Salaries of Civil, Military Employees to Increase in the Syrian Regime-Held Areas
In the middle of December, 2021, the head of the Syrian regime issued legislative decree No 29 for 2021 to increase the salaries of workers in civil and military government institutions by 30% and the retirees’ pensions by 25%, bringing the wages of workers in the public sector for the first time above 100,000 Syrian pounds (equivalent to $28).
Accordingly, the increase comes as a natural reflection of the increase that had been approved in the government's general budget, as current spending was increased by a large percentage in 2022.
However, the government payroll in its current form cannot meet minimum individual's living requirements, which is set at about $1.9 a day, or close to $60 a month. In fact, the normal Syrian family, consisting of an average of five members, often depends on one government salary.
Overall, the private sector and handicrafts provide a better source of income for the family, but job opportunities are less in this sector due to the decline in production as a result of poor services and the weakness in the labour market of Syria. Consequently, the largest number of Syrians depend on foreign remittances and humanitarian aid to meet their needs.
Given the rates of increase in government spending and expectations of a deterioration in the local currency exchange rate, the purchasing power of the recent increase in salaries will be less than others as a result of the rise in the prices of most goods and services, especially in light of the measures to lift subsidies that have been taken and the additional measures that are being talked about.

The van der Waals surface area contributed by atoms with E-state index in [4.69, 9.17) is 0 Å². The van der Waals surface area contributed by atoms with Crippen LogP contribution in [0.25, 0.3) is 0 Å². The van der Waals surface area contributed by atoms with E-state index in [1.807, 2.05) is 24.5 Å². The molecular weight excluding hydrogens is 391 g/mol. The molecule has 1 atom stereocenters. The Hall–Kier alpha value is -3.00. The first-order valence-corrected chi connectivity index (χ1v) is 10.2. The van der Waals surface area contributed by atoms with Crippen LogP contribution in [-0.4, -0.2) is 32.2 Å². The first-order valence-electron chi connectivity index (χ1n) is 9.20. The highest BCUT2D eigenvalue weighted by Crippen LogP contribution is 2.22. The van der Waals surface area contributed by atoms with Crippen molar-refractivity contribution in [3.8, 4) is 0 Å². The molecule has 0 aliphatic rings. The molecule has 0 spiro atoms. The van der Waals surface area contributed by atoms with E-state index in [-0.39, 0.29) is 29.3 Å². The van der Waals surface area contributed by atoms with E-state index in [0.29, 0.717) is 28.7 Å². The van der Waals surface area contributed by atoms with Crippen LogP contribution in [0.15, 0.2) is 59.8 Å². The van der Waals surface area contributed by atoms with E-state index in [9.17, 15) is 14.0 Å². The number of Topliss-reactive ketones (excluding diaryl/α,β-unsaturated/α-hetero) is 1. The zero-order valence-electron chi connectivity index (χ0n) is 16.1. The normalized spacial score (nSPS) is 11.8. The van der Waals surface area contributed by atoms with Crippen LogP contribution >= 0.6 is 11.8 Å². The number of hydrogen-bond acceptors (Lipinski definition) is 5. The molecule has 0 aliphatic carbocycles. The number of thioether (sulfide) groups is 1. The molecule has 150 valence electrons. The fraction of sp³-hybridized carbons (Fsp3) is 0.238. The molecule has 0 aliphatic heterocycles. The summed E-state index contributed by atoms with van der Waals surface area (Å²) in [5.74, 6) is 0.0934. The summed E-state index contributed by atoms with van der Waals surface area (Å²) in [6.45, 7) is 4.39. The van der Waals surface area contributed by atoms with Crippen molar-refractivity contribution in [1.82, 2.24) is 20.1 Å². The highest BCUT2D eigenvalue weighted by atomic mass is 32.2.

Moreover, the Syrian regime instrumentalizes salary increases as a strategic tool to keep government institutions under its own control, as these institutions are the backbone of the regime’s ability to bring more resources to serve the war machine and keep in power, in addition to its ability to carry out some vital tasks in the field of providing services and infrastructure.
Indeed, the number of employees of government institutions is huge, as their number exceeds one million and two hundred thousand people, which covers a large segment of those living in regime-controlled areas, as the regime, consequently, uses government employment as a tool to improve its popular base. Although salaries are low, they are a guaranteed stable source of income, and employees can maximize their own income either through briberies or corrupt practices, or at best through taking a second job.
The regime capitalizes on the increase that is occasionally announced, despite not keeping pace with inflation and price increases, to make the large segment of the public sector beneficiaries feel that the regime cares about the interests of this category; and that it is trying to repair the damage caused by the economic crisis.
The actual effect; however, will not ultimately, go beyond the fake bubbles via media outlets that came in parallel with the wage hike decisions, because its actual impact on the beneficiaries is limited; and it will not allow the employees to even approach the poverty line.